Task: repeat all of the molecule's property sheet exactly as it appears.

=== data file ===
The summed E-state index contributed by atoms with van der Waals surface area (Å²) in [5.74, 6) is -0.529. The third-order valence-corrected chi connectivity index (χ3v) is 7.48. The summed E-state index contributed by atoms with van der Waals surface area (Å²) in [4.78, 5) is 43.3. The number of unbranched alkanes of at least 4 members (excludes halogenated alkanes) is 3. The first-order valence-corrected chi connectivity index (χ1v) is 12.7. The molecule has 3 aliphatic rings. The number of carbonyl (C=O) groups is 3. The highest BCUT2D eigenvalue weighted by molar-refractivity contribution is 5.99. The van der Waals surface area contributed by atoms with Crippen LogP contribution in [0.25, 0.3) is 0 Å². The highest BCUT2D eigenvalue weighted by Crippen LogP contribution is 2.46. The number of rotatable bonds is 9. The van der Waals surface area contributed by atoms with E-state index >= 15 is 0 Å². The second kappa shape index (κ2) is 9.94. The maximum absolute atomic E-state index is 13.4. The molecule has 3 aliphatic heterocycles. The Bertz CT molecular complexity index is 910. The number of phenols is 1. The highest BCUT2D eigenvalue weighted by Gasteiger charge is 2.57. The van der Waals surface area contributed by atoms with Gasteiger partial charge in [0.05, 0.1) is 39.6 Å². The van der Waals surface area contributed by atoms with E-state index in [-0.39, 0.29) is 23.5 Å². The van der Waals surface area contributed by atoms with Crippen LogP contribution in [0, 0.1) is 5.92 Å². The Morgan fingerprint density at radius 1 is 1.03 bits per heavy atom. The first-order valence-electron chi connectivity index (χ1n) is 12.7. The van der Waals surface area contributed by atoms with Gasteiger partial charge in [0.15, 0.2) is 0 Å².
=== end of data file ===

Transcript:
The summed E-state index contributed by atoms with van der Waals surface area (Å²) in [5.74, 6) is -0.529. The third-order valence-corrected chi connectivity index (χ3v) is 7.48. The summed E-state index contributed by atoms with van der Waals surface area (Å²) in [4.78, 5) is 43.3. The number of unbranched alkanes of at least 4 members (excludes halogenated alkanes) is 3. The first-order valence-corrected chi connectivity index (χ1v) is 12.7. The molecule has 3 aliphatic rings. The number of carbonyl (C=O) groups is 3. The highest BCUT2D eigenvalue weighted by molar-refractivity contribution is 5.99. The van der Waals surface area contributed by atoms with Crippen LogP contribution in [0.25, 0.3) is 0 Å². The highest BCUT2D eigenvalue weighted by Crippen LogP contribution is 2.46. The number of rotatable bonds is 9. The van der Waals surface area contributed by atoms with E-state index >= 15 is 0 Å². The second kappa shape index (κ2) is 9.94. The maximum absolute atomic E-state index is 13.4. The molecule has 3 aliphatic heterocycles. The Bertz CT molecular complexity index is 910. The number of phenols is 1. The highest BCUT2D eigenvalue weighted by Gasteiger charge is 2.57. The van der Waals surface area contributed by atoms with Gasteiger partial charge in [0.05, 0.1) is 39.6 Å². The van der Waals surface area contributed by atoms with E-state index in [-0.39, 0.29) is 23.5 Å². The van der Waals surface area contributed by atoms with Crippen LogP contribution in [0, 0.1) is 5.92 Å². The Morgan fingerprint density at radius 1 is 1.03 bits per heavy atom. The first-order valence-electron chi connectivity index (χ1n) is 12.7. The van der Waals surface area contributed by atoms with Gasteiger partial charge in [0.15, 0.2) is 0 Å².